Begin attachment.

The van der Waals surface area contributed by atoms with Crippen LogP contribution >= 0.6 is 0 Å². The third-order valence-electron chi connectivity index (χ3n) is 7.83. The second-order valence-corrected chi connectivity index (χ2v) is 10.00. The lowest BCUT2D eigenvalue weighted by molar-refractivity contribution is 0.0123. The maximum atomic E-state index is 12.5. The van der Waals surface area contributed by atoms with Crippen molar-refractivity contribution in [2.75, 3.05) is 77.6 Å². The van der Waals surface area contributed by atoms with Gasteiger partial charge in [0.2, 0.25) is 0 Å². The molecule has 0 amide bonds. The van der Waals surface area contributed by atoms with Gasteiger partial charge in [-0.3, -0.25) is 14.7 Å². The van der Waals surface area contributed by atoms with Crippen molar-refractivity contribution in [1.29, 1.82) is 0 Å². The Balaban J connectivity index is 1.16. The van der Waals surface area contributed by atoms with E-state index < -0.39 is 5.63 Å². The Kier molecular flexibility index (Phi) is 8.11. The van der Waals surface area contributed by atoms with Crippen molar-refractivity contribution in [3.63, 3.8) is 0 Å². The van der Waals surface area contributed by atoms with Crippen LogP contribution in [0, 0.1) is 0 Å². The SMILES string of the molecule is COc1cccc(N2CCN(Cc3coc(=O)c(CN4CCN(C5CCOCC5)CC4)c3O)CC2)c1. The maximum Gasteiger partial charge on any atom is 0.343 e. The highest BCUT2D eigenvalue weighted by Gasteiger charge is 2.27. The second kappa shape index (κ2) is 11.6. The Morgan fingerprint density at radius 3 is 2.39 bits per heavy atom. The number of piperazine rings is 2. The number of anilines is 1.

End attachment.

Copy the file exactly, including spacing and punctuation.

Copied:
The van der Waals surface area contributed by atoms with Crippen LogP contribution >= 0.6 is 0 Å². The third-order valence-electron chi connectivity index (χ3n) is 7.83. The second-order valence-corrected chi connectivity index (χ2v) is 10.00. The lowest BCUT2D eigenvalue weighted by molar-refractivity contribution is 0.0123. The maximum atomic E-state index is 12.5. The van der Waals surface area contributed by atoms with Crippen molar-refractivity contribution in [2.75, 3.05) is 77.6 Å². The van der Waals surface area contributed by atoms with Gasteiger partial charge in [0.2, 0.25) is 0 Å². The molecule has 0 amide bonds. The van der Waals surface area contributed by atoms with Gasteiger partial charge in [-0.3, -0.25) is 14.7 Å². The van der Waals surface area contributed by atoms with Crippen molar-refractivity contribution in [1.29, 1.82) is 0 Å². The Balaban J connectivity index is 1.16. The van der Waals surface area contributed by atoms with E-state index < -0.39 is 5.63 Å². The Kier molecular flexibility index (Phi) is 8.11. The van der Waals surface area contributed by atoms with Crippen molar-refractivity contribution in [3.63, 3.8) is 0 Å². The van der Waals surface area contributed by atoms with Crippen LogP contribution in [0, 0.1) is 0 Å². The SMILES string of the molecule is COc1cccc(N2CCN(Cc3coc(=O)c(CN4CCN(C5CCOCC5)CC4)c3O)CC2)c1. The maximum Gasteiger partial charge on any atom is 0.343 e. The highest BCUT2D eigenvalue weighted by Gasteiger charge is 2.27. The second kappa shape index (κ2) is 11.6. The Morgan fingerprint density at radius 3 is 2.39 bits per heavy atom. The number of piperazine rings is 2. The number of anilines is 1.